As energy costs have soared, builders and homeowners have turned to products that help save energy and therefore their hard-earned dollars. For example, prefabricated foam panels are widely used to form an insulating layer along walls of buildings under construction. These types of panels include products such as Dow Styrofoam™ extruded polystyrene insulation board (foam board), which are used on the exterior of the house to manage energy loss and moisture.

The insulating efficiency of these types of insulating panels depends in part on the degree to which the abutting edges of adjacent panels are sealed. Foam board panels are installed using cap nails or screws to hold the foam board to the studs of the house or building. Installing this product necessarily leaves cracks or seams where the sheets of the foam board butt together.

In addition to the reduction of insulating efficiency caused by gaps between foam boards, groups such as the Energy Star® program are concerned about these seams or cracks allowing moisture, air, and water into the building envelope. Energy Star® is a joint program of the U.S. Environmental Protection Agency and the U.S. Department of Energy helping citizens to save money and to protect the environment through energy efficient products and practices. Thus, there is a need to do reduce the thermal losses out through these seams and to reduce the invasion in through these seams of moisture, insects, and the like. Some seams are very tight and might not seem to require any additional measures, while others can be observed with relatively large cracks or separations between the foam board sheets, easily allowing water or air to penetrate to the wall stud and beyond into the house envelope.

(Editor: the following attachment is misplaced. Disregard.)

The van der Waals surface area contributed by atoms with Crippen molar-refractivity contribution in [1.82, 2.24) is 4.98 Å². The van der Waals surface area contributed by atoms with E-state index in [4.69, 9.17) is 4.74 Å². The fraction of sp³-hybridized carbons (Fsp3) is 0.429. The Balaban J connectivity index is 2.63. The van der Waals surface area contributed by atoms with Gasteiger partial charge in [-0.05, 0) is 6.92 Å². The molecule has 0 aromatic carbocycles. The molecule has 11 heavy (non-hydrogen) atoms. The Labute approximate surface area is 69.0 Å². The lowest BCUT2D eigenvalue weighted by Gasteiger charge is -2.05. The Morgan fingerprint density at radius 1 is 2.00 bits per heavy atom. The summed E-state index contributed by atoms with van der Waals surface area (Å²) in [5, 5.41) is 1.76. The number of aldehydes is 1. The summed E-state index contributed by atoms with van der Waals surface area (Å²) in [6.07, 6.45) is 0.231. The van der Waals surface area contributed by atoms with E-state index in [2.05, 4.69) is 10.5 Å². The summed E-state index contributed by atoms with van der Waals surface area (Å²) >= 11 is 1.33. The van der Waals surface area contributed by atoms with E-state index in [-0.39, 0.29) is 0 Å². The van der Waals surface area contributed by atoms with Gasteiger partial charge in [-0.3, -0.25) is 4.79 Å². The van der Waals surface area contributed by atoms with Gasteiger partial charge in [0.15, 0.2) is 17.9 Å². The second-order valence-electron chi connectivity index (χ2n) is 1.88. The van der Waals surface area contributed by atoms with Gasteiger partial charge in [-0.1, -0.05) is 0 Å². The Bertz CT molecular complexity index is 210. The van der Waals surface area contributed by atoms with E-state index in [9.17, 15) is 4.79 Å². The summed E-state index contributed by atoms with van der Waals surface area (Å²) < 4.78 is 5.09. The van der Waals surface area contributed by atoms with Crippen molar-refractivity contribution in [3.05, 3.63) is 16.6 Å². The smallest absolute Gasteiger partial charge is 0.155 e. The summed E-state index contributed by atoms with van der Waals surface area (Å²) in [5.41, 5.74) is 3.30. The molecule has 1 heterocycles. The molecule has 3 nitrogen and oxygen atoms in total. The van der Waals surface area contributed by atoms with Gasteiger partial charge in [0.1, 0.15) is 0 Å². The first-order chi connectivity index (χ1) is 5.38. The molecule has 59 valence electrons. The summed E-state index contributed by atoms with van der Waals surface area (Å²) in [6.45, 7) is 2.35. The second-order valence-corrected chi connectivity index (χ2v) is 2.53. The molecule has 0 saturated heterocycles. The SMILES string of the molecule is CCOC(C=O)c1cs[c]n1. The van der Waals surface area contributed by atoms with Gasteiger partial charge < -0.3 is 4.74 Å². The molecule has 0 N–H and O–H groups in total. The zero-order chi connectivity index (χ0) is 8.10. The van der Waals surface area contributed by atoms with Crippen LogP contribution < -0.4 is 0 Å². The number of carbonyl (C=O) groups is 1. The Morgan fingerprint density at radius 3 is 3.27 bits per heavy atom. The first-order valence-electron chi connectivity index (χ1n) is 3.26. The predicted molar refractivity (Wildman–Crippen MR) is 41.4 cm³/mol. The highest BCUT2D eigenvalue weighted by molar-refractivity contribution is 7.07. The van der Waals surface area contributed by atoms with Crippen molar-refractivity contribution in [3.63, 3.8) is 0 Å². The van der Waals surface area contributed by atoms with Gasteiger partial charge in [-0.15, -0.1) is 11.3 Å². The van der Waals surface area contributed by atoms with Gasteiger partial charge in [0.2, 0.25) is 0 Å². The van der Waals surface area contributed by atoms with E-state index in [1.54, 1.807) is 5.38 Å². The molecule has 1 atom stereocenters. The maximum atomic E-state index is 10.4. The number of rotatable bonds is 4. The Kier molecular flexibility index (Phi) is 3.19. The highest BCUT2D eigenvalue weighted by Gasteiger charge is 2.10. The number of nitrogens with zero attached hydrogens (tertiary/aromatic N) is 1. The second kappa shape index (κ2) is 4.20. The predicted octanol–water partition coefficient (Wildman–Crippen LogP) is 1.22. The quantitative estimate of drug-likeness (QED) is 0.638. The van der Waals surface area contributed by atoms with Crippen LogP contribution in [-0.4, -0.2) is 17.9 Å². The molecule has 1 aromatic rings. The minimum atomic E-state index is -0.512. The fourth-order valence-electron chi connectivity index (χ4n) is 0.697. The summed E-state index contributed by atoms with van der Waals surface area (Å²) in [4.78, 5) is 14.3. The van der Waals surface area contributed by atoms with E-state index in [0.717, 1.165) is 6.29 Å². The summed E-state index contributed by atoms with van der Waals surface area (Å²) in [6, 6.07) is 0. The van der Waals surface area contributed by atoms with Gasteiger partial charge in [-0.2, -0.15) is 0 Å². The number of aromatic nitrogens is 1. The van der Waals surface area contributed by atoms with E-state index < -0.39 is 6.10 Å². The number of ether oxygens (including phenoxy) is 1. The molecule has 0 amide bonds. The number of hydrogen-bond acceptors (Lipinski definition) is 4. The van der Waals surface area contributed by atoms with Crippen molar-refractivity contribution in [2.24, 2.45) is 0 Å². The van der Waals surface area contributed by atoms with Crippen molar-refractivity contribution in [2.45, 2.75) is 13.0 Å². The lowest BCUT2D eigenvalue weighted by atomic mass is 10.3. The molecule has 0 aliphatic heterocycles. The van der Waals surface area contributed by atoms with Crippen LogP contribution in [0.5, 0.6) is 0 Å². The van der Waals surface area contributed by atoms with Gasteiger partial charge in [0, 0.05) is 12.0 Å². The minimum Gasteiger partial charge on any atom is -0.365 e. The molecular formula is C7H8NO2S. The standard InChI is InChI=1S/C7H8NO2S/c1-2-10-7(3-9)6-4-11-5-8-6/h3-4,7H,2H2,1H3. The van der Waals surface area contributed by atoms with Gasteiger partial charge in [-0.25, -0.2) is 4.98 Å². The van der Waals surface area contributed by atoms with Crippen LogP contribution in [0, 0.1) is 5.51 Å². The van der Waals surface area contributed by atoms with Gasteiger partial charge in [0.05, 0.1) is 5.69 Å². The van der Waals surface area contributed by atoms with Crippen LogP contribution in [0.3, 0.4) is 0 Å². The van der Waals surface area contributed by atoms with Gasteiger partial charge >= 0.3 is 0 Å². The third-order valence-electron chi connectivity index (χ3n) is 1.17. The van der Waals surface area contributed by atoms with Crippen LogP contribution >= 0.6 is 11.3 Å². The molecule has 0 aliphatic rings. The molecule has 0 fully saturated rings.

Many builders are testing various tapes to seal this joint between the foam boards. For example, Monda et al., in U.S. Pat. No. 6,293,069, assigned to Celotex, teach an insulating structure comprising a board of insulating material having two major surfaces, two side edges and top and bottom edges, and facing sheets on each of the major surfaces. The problem of abutting seams is addressed by Monda et al. with a generally rectangular closure strip having two equal and integral side portions. One side portion is bonded to one of the facing sheets and extends over the facing sheet from the top edge to the bottom edge and inwardly a short distance from one of the side edges of the board. The other side portion extends outwardly away from the board a short distance from the side edge.

Problems experienced with tapes and similar closure strips include the short and long-term effectiveness of the tapes, in other words, they may be effective in sticking to the foam board in the short-term but the adhesive used on these types of sealing tapes are not intended to permanent use over the anticipated useful lifetime of the structure to which the insulating panel is applied, such as a residential or commercial building, because the exterior surface of the panel is slick. There is a genuine concern that the tape may fall off behind the wall over time, thus exposing the structure to penetration from water and air.